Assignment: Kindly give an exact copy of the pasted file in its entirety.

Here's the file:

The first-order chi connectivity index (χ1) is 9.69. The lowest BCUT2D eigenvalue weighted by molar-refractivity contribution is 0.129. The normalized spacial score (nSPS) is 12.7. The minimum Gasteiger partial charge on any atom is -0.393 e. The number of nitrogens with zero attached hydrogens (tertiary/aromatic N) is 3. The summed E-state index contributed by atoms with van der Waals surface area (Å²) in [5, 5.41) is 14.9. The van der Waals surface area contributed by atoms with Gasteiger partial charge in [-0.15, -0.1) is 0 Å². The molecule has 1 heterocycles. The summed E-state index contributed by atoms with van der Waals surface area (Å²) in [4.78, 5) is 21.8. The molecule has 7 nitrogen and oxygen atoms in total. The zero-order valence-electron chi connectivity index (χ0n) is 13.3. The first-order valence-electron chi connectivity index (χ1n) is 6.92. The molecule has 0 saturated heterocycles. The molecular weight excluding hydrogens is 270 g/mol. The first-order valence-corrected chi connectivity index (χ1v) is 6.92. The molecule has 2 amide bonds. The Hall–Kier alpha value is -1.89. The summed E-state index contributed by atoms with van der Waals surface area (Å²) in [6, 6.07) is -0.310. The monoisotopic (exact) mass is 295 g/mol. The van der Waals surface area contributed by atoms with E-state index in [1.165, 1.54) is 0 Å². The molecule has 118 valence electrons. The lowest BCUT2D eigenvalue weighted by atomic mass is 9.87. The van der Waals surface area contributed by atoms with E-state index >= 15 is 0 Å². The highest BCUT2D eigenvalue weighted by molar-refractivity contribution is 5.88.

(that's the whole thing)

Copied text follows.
The first-order chi connectivity index (χ1) is 9.69. The lowest BCUT2D eigenvalue weighted by molar-refractivity contribution is 0.129. The normalized spacial score (nSPS) is 12.7. The minimum Gasteiger partial charge on any atom is -0.393 e. The number of nitrogens with zero attached hydrogens (tertiary/aromatic N) is 3. The summed E-state index contributed by atoms with van der Waals surface area (Å²) in [5, 5.41) is 14.9. The van der Waals surface area contributed by atoms with Gasteiger partial charge in [-0.15, -0.1) is 0 Å². The molecule has 1 heterocycles. The summed E-state index contributed by atoms with van der Waals surface area (Å²) in [4.78, 5) is 21.8. The molecule has 7 nitrogen and oxygen atoms in total. The zero-order valence-electron chi connectivity index (χ0n) is 13.3. The first-order valence-electron chi connectivity index (χ1n) is 6.92. The molecule has 0 saturated heterocycles. The molecular weight excluding hydrogens is 270 g/mol. The first-order valence-corrected chi connectivity index (χ1v) is 6.92. The molecule has 2 amide bonds. The Hall–Kier alpha value is -1.89. The summed E-state index contributed by atoms with van der Waals surface area (Å²) in [6, 6.07) is -0.310. The monoisotopic (exact) mass is 295 g/mol. The van der Waals surface area contributed by atoms with E-state index in [1.165, 1.54) is 0 Å². The molecule has 118 valence electrons. The lowest BCUT2D eigenvalue weighted by atomic mass is 9.87. The van der Waals surface area contributed by atoms with E-state index >= 15 is 0 Å². The highest BCUT2D eigenvalue weighted by molar-refractivity contribution is 5.88.